Tissues that generally support the body parts in various ways are known as the
connective tissues (CT).
All of these connective tissues are characterized by having the major substance
outside of the cell but formed by the cell. This extra-cellular material is called
One type of CT is called the fibrous connective tissue (FCT).
In FCT, the cell known as the fibroblast forms a long narrow thread-like structure
known as the fiber.
During the life of the individual, the fibroblast actually moves up and down the fiber.
During this movement, it keeps the fiber in repair and restructures it in response to the
stresses applied to the body.
Fiber Types in Fibrous Connective Tissue
Two types of fibers are found in fibrous connective tissue:
• collagen or white fibers
• elastic or yellow fibers
The collagen fibers are limited in stretchability, particularly when compared to the
Fibrous Connective Tissues
The fibers of the FCT are variously organized to perform particular functions.
In Loose Areolar Fibrous Connective Tissue the fibers are loosely arranged with spaces
between them. This tissue serves as filler material in the spaces between the organs.
This loose areolar FCT is also found between the skin and the underlying structures of the body.
Thus, the skin is able to move more or less freely over the surface of these structures.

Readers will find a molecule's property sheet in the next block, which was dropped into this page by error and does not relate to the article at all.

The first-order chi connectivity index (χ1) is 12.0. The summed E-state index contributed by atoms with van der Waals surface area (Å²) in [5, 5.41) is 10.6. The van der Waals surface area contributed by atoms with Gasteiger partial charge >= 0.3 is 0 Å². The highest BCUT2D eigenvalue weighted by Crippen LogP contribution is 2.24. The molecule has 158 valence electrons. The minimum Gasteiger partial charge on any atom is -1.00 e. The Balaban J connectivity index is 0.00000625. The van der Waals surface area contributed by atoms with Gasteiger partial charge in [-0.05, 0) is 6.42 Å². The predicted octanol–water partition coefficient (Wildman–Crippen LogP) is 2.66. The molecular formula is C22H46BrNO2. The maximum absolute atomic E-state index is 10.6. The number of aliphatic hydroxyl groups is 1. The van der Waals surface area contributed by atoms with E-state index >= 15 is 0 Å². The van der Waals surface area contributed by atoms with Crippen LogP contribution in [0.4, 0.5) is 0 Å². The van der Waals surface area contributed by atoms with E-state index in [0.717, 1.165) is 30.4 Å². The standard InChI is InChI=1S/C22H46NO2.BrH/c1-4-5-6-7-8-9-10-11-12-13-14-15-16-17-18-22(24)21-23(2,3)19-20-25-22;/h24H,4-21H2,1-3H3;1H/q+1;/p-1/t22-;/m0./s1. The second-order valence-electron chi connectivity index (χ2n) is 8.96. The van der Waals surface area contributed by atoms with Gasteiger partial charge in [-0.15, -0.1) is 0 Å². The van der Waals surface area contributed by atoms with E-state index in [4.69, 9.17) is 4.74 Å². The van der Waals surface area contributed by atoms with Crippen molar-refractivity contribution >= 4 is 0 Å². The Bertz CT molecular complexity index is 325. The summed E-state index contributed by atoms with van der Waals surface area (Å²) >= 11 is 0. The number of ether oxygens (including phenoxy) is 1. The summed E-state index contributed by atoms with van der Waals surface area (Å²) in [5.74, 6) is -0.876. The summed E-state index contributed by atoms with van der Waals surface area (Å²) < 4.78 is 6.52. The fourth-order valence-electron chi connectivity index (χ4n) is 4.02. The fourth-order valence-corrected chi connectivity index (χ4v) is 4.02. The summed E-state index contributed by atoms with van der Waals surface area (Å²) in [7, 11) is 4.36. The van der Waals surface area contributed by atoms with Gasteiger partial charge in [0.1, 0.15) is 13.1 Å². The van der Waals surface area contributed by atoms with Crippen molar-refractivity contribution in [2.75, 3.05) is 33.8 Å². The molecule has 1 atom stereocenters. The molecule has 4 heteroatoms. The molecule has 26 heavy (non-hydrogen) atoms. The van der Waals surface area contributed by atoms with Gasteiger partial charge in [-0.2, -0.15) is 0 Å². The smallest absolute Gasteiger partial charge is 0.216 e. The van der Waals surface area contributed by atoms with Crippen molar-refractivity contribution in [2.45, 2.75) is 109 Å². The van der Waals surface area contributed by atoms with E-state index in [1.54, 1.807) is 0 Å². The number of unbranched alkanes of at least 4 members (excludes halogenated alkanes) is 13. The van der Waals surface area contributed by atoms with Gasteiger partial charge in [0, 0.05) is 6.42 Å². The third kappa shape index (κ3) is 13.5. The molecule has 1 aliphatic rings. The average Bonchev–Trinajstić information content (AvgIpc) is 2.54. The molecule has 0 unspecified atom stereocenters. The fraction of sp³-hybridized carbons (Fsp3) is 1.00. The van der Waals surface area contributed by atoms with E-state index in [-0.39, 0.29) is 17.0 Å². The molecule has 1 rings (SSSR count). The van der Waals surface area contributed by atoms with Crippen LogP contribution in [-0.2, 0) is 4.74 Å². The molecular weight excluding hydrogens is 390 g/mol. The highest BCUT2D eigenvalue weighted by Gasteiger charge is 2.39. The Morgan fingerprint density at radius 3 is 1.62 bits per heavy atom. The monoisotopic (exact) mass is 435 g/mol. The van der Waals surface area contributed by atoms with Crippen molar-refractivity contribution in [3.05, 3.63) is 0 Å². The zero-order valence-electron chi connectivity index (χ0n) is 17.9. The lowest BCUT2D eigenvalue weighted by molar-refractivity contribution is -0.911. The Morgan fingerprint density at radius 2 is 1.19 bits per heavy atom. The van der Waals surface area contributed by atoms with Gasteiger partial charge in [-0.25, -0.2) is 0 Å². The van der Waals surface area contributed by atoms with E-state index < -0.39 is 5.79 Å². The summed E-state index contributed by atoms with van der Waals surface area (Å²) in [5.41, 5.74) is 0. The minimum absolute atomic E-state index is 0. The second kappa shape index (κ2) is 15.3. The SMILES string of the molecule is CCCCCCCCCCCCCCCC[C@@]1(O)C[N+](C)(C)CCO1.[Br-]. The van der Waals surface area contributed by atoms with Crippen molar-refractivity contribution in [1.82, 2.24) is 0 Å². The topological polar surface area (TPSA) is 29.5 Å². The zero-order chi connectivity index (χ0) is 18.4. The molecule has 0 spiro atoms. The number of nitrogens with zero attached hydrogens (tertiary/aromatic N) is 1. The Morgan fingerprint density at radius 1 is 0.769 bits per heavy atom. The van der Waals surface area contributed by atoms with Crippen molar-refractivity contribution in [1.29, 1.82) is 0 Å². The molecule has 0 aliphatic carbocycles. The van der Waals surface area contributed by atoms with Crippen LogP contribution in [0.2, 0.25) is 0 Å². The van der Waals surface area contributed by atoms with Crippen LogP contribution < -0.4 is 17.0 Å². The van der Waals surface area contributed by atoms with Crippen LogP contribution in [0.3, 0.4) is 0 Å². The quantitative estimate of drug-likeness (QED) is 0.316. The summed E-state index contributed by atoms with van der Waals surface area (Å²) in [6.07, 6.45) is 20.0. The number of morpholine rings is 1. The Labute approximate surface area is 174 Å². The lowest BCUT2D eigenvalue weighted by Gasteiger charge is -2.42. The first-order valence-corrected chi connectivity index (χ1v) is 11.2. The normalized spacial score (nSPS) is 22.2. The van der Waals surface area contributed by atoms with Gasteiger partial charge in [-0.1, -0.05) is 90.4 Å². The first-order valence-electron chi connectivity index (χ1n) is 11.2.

In Dense Fibrous Connective Tissue the fibers are closely packed and more or less parallel.
As membranes, dense FCT envelops areas or structures of the body (as in capsules around
Other examples of dense FCT are ligaments and tendons. A ligament is a band of dense FCT
that holds the bones together at a joint. A tendon attaches a muscle to a bone.
Length and Tension
As a collagen fiber is increased in length, the tension (resistance to stretch)
increases considerably. This can be shown by a length-tension (L-T) curve diagram,
similar to the one in the graphic on the right.
Temperature and Tension
The degree of elasticity (stretchability) of an FCT is more or less proportional
to its temperature. The cooler it is, the less stretchable and the more subject to damage
it is. On the other hand, as the fiber becomes warmer, its stretchability and resistance
to damage increase.
This characteristic is the basis of warm-up exercises before participating in
strenuous activities such as sports. By exercising to the point of sensible perspiration
the body, temperature is raised to the desired level. At this level, the FCT
are able to stretch and withstand the various forces applied to them.
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